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A Nursing Strike

Patty O'Brien Novak
Dearborn Heights MI USA
From NEW BEGINNINGS, Vol. 23 No. 3, May-June 2006, pp. 107-108.

I received the January-February 2006 issue of NEW BEGINNINGS in the mail today and was glancing through it with my 21-month-old daughter, Anna. She likes to look at the pictures of babies and children. One subhead in the article "Tips for Breastfeeding for One Year" really caught my attention: "Recognize the Signs of a Nursing Strike."

Reading about nursing strikes brought back a flood of memories and emotions, especially a deep, overwhelming sadness. And now the tears are flowing. I suffered through a nursing strike when my daughter was just shy of 11 months. It started on a Friday at 8:30 in the morning. I was blindsided. My daughter and I had enjoyed a peaceful, contented nursing session in the wee hours of the previous night. I'm grateful for that memory of peace. Then my world fell apart. When I offered my breast to my daughter at her usual early morning nursing, she started to latch on, then pushed away as if in horror and cried so very hard. I thought I had somehow hurt her. I tried repositioning and starting over, but I kept getting the same horrific response. I was dumbfounded. My mind raced, searching for possible causes and possible solutions (teething gel for her gums, a bit of pain reliever just in case something was hurting, moving from the bed to the chair). With each attempt at nursing, both of us became more upset. I finally put her in her bed and left her alone for a few minutes and she fell asleep. That was the last time my daughter nursed.

The next few days are a blur. Neither one of us slept much, neither one of us was happy. I kept trying different ways to get my daughter back to breastfeeding. I was hopeful at nighttime that she might latch on in a sleepy haze, but my hopes came crashing down around me when she pushed away and cried during those nursing attempts, too.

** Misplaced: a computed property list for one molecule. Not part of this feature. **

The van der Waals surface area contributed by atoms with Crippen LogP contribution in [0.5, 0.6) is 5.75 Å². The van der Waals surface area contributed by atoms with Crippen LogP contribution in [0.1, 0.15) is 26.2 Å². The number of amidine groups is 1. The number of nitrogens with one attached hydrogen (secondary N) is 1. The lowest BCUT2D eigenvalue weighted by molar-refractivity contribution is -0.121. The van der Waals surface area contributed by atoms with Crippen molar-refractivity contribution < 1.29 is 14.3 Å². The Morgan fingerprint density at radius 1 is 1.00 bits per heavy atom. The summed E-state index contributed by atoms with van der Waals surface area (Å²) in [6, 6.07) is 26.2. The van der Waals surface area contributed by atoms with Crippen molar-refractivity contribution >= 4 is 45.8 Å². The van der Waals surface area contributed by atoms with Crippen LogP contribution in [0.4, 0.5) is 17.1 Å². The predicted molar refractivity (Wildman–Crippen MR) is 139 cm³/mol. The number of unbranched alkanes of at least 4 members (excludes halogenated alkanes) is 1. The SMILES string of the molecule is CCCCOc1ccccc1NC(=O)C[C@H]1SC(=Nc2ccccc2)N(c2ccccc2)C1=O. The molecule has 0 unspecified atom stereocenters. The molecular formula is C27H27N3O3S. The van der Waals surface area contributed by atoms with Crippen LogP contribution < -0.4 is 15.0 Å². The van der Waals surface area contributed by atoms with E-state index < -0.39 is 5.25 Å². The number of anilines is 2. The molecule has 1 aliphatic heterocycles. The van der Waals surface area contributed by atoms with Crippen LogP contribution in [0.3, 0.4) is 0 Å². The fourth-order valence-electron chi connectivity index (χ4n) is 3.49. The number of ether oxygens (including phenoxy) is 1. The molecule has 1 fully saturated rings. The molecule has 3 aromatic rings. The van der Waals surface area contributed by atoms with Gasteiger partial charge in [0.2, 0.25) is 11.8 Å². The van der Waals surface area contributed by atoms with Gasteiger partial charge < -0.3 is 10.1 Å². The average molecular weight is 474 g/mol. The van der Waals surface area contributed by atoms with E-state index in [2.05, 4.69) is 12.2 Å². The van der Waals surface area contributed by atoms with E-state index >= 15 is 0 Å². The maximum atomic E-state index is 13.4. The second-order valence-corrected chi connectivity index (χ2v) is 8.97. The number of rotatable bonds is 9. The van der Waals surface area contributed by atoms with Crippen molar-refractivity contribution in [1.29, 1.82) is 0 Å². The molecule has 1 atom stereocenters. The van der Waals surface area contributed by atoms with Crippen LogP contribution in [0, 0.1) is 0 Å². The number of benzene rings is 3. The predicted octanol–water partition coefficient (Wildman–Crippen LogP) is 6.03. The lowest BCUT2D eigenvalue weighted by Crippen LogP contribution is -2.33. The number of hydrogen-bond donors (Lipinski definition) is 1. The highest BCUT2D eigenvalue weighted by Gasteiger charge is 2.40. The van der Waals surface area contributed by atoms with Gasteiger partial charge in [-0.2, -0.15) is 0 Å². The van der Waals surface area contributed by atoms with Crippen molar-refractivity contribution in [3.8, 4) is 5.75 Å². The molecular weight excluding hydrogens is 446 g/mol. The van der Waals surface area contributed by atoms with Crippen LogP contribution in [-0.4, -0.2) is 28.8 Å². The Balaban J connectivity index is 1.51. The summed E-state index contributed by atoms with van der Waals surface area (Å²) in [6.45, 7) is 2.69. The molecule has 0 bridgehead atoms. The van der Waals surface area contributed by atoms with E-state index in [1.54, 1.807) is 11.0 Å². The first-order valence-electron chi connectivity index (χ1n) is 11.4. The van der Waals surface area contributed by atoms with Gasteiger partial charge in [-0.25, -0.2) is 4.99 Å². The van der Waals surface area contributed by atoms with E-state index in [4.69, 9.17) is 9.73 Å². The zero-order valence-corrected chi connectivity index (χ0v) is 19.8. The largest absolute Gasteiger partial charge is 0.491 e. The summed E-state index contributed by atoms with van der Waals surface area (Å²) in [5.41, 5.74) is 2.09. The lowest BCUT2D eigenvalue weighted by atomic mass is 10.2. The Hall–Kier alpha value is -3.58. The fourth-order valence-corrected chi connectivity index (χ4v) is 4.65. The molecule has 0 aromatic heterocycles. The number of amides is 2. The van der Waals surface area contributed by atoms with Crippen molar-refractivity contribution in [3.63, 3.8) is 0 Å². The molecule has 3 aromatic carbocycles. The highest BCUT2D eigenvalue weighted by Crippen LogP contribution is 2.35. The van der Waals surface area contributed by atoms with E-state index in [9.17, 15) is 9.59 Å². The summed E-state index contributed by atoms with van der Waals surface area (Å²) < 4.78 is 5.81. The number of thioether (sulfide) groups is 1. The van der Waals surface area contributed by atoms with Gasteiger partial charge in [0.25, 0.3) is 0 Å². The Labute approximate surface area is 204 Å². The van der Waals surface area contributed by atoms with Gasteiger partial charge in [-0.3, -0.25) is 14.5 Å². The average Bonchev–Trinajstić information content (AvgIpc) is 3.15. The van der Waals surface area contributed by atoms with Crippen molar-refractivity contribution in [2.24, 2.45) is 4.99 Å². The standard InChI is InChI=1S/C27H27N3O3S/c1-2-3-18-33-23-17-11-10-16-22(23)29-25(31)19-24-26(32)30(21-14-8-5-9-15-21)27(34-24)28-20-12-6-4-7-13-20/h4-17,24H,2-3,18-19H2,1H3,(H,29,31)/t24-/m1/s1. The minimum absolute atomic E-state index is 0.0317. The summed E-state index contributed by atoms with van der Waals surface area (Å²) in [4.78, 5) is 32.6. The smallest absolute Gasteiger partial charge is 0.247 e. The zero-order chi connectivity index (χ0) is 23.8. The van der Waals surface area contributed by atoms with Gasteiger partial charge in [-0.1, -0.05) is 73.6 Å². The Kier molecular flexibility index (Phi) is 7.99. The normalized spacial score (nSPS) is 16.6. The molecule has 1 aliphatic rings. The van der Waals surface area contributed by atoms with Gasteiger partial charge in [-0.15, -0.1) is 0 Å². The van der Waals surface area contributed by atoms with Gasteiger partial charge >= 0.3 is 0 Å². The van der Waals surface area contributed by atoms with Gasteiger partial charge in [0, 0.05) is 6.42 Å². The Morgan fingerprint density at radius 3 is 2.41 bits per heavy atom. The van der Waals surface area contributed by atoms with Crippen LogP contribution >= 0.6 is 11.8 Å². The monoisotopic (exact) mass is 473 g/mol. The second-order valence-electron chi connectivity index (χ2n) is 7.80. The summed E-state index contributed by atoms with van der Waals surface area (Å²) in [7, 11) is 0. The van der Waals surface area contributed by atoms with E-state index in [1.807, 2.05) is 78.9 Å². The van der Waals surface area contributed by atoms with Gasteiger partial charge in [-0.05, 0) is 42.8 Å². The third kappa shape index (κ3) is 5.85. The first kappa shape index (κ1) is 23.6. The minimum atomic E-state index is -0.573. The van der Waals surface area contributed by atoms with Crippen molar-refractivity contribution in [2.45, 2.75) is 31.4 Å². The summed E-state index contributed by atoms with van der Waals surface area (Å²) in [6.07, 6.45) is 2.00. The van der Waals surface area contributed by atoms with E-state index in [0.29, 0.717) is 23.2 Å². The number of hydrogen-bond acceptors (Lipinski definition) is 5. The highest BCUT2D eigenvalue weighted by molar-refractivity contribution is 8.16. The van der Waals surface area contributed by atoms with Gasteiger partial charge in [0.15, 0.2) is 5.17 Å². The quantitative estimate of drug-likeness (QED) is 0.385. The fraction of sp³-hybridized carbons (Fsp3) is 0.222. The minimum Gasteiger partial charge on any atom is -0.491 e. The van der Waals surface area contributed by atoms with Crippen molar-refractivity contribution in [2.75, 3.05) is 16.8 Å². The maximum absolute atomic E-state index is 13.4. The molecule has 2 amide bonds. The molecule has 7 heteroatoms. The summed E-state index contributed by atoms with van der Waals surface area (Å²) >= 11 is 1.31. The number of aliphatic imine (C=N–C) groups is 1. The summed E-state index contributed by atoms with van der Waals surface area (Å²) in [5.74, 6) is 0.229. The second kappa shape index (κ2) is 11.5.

I pumped my milk and fed it to my daughter using a medicine dropper. She was never a fan of the bottle, so she rejected it during this time, too. Piecing bits together, I surmised that she was experiencing pain from teething. I thought that she might return to nursing once the teething pain subsided.

As the days went by, I started to lose hope that this was just a strike and had to face the bitter reality that this might become a sudden weaning. I needed help. I needed emotional support. I turned to La Leche League. I found a Group in Livonia, Michigan, USA. I came to the group at the end of my nursing days and cried during the meeting while telling my story. I am forever grateful to the women in my Group who supported me during this painful time of my life.

I tried many things in the days and weeks after my daughter's last nursing. For four weeks, I pumped three times a day and once at night to keep my supply on my daughter's schedule -- hoping, waiting, wanting her to return to the breast. I still marvel at how patient my dear son, then three, was with the extra pumping, and how he gave me so many hugs when my eyes were overflowing with tears.

On March 31, my daughter successfully brought forth four new teeth. Over the next few days, she gradually returned to her jolly, easygoing self. Once again, my hopes soared for a return to the breast. But alas, no more. It was in those dark days that I realized I was at the end of my nursing days.

I continued some of the rituals we developed during the strike, especially skin to skin cuddling. I missed that warm skin contact that comes with nursing. I missed gazing into each other's eyes. I missed breastfeeding. I related the sudden weaning to my husband and friends as similar feelings to the sudden death of a loved one. I felt despair, anger, and pain. I felt a deep loss. It was the end of our breastfeeding relationship, the end of a way of mothering, a way of nurturing, a way of caring.

In the days and months since my daughter's sudden weaning, she and I have found other ways to relate, other intimate ways for me to nurture her. At times, I still feel deep grief and sadness. I let the feelings flow. I know that overcoming a loss takes time, support, and self-nurturing.

At La Leche League meetings, my story is very different than most of the other mothers -- many just at the beginning of their breastfeeding relationships. I'm glad that they welcome me in. I'm glad that La Leche League Leaders and mothers are there for me.

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